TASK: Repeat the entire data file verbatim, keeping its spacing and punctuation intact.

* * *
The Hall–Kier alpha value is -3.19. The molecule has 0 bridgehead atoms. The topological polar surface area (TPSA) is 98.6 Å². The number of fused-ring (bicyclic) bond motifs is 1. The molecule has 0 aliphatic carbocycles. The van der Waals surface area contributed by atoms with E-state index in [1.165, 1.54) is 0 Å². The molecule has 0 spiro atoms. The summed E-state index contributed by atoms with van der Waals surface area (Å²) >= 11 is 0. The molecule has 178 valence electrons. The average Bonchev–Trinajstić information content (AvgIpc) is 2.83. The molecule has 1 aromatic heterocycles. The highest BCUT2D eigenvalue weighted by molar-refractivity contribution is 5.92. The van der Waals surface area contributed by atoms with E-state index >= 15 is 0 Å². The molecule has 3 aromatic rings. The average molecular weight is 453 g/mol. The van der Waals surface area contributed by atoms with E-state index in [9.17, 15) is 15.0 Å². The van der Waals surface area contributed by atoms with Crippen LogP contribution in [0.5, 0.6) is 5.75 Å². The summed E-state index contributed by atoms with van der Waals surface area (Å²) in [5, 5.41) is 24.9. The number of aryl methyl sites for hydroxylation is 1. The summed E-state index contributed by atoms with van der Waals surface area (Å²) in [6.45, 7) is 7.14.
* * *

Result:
The Hall–Kier alpha value is -3.19. The molecule has 0 bridgehead atoms. The topological polar surface area (TPSA) is 98.6 Å². The number of fused-ring (bicyclic) bond motifs is 1. The molecule has 0 aliphatic carbocycles. The van der Waals surface area contributed by atoms with E-state index in [1.165, 1.54) is 0 Å². The molecule has 0 spiro atoms. The summed E-state index contributed by atoms with van der Waals surface area (Å²) >= 11 is 0. The molecule has 178 valence electrons. The average Bonchev–Trinajstić information content (AvgIpc) is 2.83. The molecule has 1 aromatic heterocycles. The highest BCUT2D eigenvalue weighted by molar-refractivity contribution is 5.92. The van der Waals surface area contributed by atoms with E-state index >= 15 is 0 Å². The molecule has 3 aromatic rings. The average molecular weight is 453 g/mol. The van der Waals surface area contributed by atoms with E-state index in [9.17, 15) is 15.0 Å². The van der Waals surface area contributed by atoms with Crippen LogP contribution in [0.5, 0.6) is 5.75 Å². The summed E-state index contributed by atoms with van der Waals surface area (Å²) in [5, 5.41) is 24.9. The number of aryl methyl sites for hydroxylation is 1. The summed E-state index contributed by atoms with van der Waals surface area (Å²) in [6.45, 7) is 7.14.